Many children who pass the 11-plus exam have had extensive after-school help from professional tutors or family members, BBC research suggests.
Parents of grammar school children who responded to a BBC questionnaire said their children had spent up to a year being coached in exam techniques.
But some academics say coaching excludes children from poor families.
Local education authorities and grammar schools discourage parents from giving their children extra coaching.
England's 164 remaining grammar schools tend to be dominated by middle-class children, according to government indices, such as the number of children receiving free school meals.
Research for the BBC suggests one reason might be because of the lengths many parents go to get their child to qualify for a place.
The BBC commissioned NOP to question parents of grammar school children and 544 completed the questionnaire.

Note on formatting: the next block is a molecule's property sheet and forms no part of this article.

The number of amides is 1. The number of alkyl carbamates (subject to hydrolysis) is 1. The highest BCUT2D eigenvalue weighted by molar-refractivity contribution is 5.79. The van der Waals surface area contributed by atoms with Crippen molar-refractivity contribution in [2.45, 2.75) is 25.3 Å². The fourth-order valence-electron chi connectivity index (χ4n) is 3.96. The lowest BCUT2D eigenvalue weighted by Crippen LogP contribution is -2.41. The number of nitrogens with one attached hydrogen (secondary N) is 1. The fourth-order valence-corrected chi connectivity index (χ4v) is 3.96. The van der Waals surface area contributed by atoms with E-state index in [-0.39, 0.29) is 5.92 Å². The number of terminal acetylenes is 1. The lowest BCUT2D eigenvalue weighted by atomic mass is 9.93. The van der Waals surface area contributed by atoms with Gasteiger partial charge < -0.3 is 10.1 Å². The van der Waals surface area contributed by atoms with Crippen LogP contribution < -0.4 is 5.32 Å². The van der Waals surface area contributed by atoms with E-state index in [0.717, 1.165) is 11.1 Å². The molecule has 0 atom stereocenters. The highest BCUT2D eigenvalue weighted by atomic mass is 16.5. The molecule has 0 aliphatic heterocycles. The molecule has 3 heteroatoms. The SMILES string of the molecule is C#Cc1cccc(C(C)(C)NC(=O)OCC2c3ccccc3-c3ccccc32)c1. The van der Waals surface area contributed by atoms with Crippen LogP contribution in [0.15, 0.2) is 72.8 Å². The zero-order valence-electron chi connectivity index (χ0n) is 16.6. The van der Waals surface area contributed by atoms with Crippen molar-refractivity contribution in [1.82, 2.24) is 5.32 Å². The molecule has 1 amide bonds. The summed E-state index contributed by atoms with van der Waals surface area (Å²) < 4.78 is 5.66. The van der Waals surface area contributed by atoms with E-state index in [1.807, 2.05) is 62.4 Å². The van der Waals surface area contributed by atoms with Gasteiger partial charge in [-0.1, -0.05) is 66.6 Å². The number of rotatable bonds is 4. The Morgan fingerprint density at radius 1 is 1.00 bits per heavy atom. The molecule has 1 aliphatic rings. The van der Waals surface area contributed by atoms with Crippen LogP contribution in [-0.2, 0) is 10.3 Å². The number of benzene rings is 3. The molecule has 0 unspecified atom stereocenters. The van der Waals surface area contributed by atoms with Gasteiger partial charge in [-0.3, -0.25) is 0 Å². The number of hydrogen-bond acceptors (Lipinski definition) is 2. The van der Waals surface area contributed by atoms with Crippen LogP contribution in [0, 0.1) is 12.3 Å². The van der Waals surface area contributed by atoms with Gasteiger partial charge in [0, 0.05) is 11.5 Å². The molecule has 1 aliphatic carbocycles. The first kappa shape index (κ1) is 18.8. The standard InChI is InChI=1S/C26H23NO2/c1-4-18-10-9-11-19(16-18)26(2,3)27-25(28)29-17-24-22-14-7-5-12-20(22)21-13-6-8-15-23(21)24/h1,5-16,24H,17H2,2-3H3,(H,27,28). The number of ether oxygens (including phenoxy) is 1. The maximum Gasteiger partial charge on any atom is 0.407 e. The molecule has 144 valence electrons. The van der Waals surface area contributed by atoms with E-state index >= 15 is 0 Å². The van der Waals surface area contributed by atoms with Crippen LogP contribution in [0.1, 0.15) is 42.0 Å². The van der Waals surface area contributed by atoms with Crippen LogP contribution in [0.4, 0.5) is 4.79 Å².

Of these parents, 443 said they either paid professional tutors or coached their children themselves at home.
Two hundred and fifty-seven had hired private tutors and spent an average £700 in fees. Many of the parents who responded also earned substantially more than average income.
Many children had received up to a year's coaching, studying for about one and a half hours a week outside of school time.
11-plus exams tuition 'routine'
Educational psychologist Professor Brendan Bunting has shown that children who are coached for nine months or more improve their scores at 11+ by up to 40%.
He believes coaching makes it much harder for children from poorer homes to qualify for grammar school.
"I think it is very difficult to believe in a system which is so open to the effects of coaching," he said.
Education authorities and individual grammar schools discourage parents and from providing or paying for any additional tuition for the children sitting this test.